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Escaping Intolerance: LGBT Russian citizens seeking asylum from persecution in Pittsburgh and across the country 

"The law ... is meant to put homosexuality back in the closet."

Alex Vasilyev, a Russian citizen living in Mount Lebanon, is seeking asylum in the U.S. because of strict anti-gay laws in his home country.

Photo by Heather Mull

Alex Vasilyev, a Russian citizen living in Mount Lebanon, is seeking asylum in the U.S. because of strict anti-gay laws in his home country.

When he was 16, Alex Vasilyev told a close friend a very personal secret — he is gay.

It was 1999 and his classmate in the small Russian town of Grahovo outed him.

"It was the end of my life there," he explains. "I was pushed around. My coat was cut open with a knife.

"Guys would punch me and try to beat me in school and in town."

Vasilyev says he did not find relief from the torture even when he left his hometown to attend college in a larger community.

"I never felt freedom again in Russia," he says. "I met a boyfriend in college and every time we went out together, our lives were in danger.

"I was beaten several times by groups who thought I looked gay. My boyfriend was beaten. Police, instead of helping me, beat me and detained me."

The hatred was far-reaching. One night at a nightclub, he says, a bouncer nearly beat him to death because he didn't like the way Vasilyev danced. The bouncer, Vasilyev says, called him a "fag" as he punched and kicked him on the ground.

Vasilyev assumed that the torture and violence would plague him for the rest of his life.

It wasn't until 2004, when he came to the United States for the first time, to work at a camp in New Hampshire, that he saw life could be different.

"I met bunch of people from all over the world there and some of them were gay as well," he says. "We talked about our lives and, by far, my stories about being persecuted and tortured in Russia were the most horrifying."

When he then returned to Russia, he realized he could not stay: "I witnessed how things were completely different in the U.S. towards gay people."

Vasilyev, now 30, says that is what led him back to the United States in 2005. He lives in Mount Lebanon, a home he hopes to never leave. His past experiences with homophobia in Russia, along with new laws targeting LGBT citizens in that country, are the reason he and a growing number of Russian citizens are seeking asylum in the U.S. based on sexual orientation.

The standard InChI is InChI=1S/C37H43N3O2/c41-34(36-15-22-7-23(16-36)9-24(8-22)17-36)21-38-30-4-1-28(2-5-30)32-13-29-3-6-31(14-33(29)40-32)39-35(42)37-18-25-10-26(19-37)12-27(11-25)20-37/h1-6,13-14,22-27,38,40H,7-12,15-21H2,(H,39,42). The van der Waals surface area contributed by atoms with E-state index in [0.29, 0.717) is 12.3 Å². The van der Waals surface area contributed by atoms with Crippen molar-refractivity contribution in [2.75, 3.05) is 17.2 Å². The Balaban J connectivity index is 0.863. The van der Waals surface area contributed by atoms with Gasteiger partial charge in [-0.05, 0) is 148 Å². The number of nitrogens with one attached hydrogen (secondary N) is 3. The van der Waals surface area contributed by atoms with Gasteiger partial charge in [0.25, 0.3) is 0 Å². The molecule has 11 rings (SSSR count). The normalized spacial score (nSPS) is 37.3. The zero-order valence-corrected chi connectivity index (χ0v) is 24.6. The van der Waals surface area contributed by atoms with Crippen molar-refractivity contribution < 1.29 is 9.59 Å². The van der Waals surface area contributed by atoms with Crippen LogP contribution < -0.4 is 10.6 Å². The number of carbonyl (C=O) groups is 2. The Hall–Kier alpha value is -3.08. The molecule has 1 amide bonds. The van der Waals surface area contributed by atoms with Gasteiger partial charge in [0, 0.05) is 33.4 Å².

In 1994, the State Department began to recognize sexual orientation as a basis for protection from persecution. There is no official count of the number of LGBT individuals who have been granted asylum in the U.S., because the government does not keep numbers based on the reason asylum was granted — it only tracks the number of people per country of origin. In their applications, asylum-seekers are asked to recount past persecution, but they can be granted asylum based on a reasonable fear of future persecution if they return to their home country.

Vasilyev has reason to worry. A new Russian law banning "the propaganda of nontraditional sexual relations" has put an international spotlight on how gay people are treated in the country as it prepares to host the 2014 Olympic Winter Games in Sochi less than six months from now.

The law, signed by President Vladimir Putin in June, sets fines for those who "promote homosexuality to minors." Fines range from $300 to $3,000 in a country where the average monthly income, according to the World Bank, is around $800.

"The situation in Russia is depressing," says Rachel Tiven, executive director of Immigration Equality, a legal-aid and advocacy group that helps LGBT immigrants seek asylum in the United States. "Over the past decade we've seen more and more Russians seeking asylum and afraid to return home."

Tiven says that the number of LGBT asylum-seekers from Russia is now second only to Jamaica, which she says is notoriously homophobic. Immigration Equality has about 400 open cases of gay people seeking asylum per year, she adds.

Ivan Savvine, 29, of New York City, is a blogger and activist. He says Vasilyev's experiences are not unique and that he, too, faced similar circumstances before leaving Russia for the United States nine years ago.

"Growing up gay in Russia wasn't easy. It was painful and scary," says Savvine. "I was subjected to severe bullying in high school and then went on having more serious problems as an adult, including dangerous run-ins with homophobes and police, hateful remarks by neighbors and a general prospect of living in fear for the rest of my life."

Savvine was granted asylum based on his sexual orientation in 2006. He is now a U.S. citizen.

Critics of the treatment of LGBT citizens in Russia point to the new anti-gay laws as proof that the situation is still dire. They say such laws are meant to silence the gay community and instill fear in anyone who pushes for equality.